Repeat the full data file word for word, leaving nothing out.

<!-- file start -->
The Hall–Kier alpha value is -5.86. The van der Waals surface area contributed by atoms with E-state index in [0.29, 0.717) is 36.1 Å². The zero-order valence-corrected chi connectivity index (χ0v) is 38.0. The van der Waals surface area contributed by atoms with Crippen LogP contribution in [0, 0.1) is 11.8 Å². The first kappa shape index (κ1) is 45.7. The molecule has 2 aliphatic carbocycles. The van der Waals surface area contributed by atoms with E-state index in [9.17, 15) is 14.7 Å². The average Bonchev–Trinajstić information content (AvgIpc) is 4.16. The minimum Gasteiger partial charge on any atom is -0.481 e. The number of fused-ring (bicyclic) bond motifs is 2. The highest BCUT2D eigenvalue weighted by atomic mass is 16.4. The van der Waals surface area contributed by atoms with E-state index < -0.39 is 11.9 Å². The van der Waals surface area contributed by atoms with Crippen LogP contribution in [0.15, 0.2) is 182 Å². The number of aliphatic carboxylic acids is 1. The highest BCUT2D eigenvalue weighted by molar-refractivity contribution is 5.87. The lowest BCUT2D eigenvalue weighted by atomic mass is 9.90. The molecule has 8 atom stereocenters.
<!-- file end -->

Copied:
The Hall–Kier alpha value is -5.86. The van der Waals surface area contributed by atoms with E-state index in [0.29, 0.717) is 36.1 Å². The zero-order valence-corrected chi connectivity index (χ0v) is 38.0. The van der Waals surface area contributed by atoms with Crippen LogP contribution in [0, 0.1) is 11.8 Å². The first kappa shape index (κ1) is 45.7. The molecule has 2 aliphatic carbocycles. The van der Waals surface area contributed by atoms with E-state index in [9.17, 15) is 14.7 Å². The average Bonchev–Trinajstić information content (AvgIpc) is 4.16. The minimum Gasteiger partial charge on any atom is -0.481 e. The number of fused-ring (bicyclic) bond motifs is 2. The highest BCUT2D eigenvalue weighted by atomic mass is 16.4. The van der Waals surface area contributed by atoms with E-state index < -0.39 is 11.9 Å². The van der Waals surface area contributed by atoms with Crippen LogP contribution in [0.15, 0.2) is 182 Å². The number of aliphatic carboxylic acids is 1. The highest BCUT2D eigenvalue weighted by molar-refractivity contribution is 5.87. The lowest BCUT2D eigenvalue weighted by atomic mass is 9.90. The molecule has 8 atom stereocenters.